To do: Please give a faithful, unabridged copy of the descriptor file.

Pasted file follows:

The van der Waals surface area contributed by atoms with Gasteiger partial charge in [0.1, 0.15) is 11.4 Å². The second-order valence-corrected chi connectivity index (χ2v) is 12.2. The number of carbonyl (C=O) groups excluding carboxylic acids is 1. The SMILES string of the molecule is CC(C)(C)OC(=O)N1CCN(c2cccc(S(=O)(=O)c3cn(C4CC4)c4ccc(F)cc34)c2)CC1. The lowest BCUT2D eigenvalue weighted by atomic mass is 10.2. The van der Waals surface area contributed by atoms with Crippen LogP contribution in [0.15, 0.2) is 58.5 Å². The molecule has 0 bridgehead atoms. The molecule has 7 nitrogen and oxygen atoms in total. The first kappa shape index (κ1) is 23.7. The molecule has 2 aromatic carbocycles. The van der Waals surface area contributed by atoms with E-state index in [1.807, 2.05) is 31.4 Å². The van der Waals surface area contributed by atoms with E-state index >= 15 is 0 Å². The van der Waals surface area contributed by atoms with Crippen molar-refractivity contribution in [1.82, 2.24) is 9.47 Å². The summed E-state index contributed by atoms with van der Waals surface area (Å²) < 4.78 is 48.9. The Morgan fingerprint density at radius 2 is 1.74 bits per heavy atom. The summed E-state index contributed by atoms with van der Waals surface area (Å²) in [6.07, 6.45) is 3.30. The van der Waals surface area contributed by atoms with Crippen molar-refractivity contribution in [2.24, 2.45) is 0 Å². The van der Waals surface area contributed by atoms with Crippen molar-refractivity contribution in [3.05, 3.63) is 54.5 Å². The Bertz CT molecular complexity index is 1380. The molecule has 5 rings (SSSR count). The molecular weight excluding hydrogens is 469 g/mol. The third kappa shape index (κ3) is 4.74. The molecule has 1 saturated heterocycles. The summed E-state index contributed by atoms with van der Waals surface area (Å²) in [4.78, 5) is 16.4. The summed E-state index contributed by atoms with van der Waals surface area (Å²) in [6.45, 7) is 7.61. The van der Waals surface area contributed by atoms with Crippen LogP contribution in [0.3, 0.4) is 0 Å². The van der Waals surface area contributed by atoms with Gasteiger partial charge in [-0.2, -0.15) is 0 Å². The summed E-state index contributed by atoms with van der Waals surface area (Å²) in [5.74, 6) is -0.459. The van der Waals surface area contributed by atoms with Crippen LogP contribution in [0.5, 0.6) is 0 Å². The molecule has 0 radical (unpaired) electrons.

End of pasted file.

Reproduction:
The van der Waals surface area contributed by atoms with Gasteiger partial charge in [0.1, 0.15) is 11.4 Å². The second-order valence-corrected chi connectivity index (χ2v) is 12.2. The number of carbonyl (C=O) groups excluding carboxylic acids is 1. The SMILES string of the molecule is CC(C)(C)OC(=O)N1CCN(c2cccc(S(=O)(=O)c3cn(C4CC4)c4ccc(F)cc34)c2)CC1. The lowest BCUT2D eigenvalue weighted by atomic mass is 10.2. The van der Waals surface area contributed by atoms with Crippen LogP contribution in [0.15, 0.2) is 58.5 Å². The molecule has 0 bridgehead atoms. The molecule has 7 nitrogen and oxygen atoms in total. The first kappa shape index (κ1) is 23.7. The molecule has 2 aromatic carbocycles. The van der Waals surface area contributed by atoms with E-state index in [1.807, 2.05) is 31.4 Å². The van der Waals surface area contributed by atoms with E-state index >= 15 is 0 Å². The van der Waals surface area contributed by atoms with Crippen molar-refractivity contribution in [1.82, 2.24) is 9.47 Å². The summed E-state index contributed by atoms with van der Waals surface area (Å²) < 4.78 is 48.9. The Morgan fingerprint density at radius 2 is 1.74 bits per heavy atom. The summed E-state index contributed by atoms with van der Waals surface area (Å²) in [6.07, 6.45) is 3.30. The van der Waals surface area contributed by atoms with Crippen molar-refractivity contribution in [2.24, 2.45) is 0 Å². The van der Waals surface area contributed by atoms with Crippen molar-refractivity contribution in [3.05, 3.63) is 54.5 Å². The Bertz CT molecular complexity index is 1380. The molecule has 5 rings (SSSR count). The molecular weight excluding hydrogens is 469 g/mol. The third kappa shape index (κ3) is 4.74. The molecule has 1 saturated heterocycles. The summed E-state index contributed by atoms with van der Waals surface area (Å²) in [4.78, 5) is 16.4. The summed E-state index contributed by atoms with van der Waals surface area (Å²) in [6.45, 7) is 7.61. The van der Waals surface area contributed by atoms with Crippen LogP contribution in [0.3, 0.4) is 0 Å². The van der Waals surface area contributed by atoms with Gasteiger partial charge in [-0.2, -0.15) is 0 Å². The summed E-state index contributed by atoms with van der Waals surface area (Å²) in [5.74, 6) is -0.459. The van der Waals surface area contributed by atoms with Crippen LogP contribution in [0.5, 0.6) is 0 Å². The molecule has 0 radical (unpaired) electrons.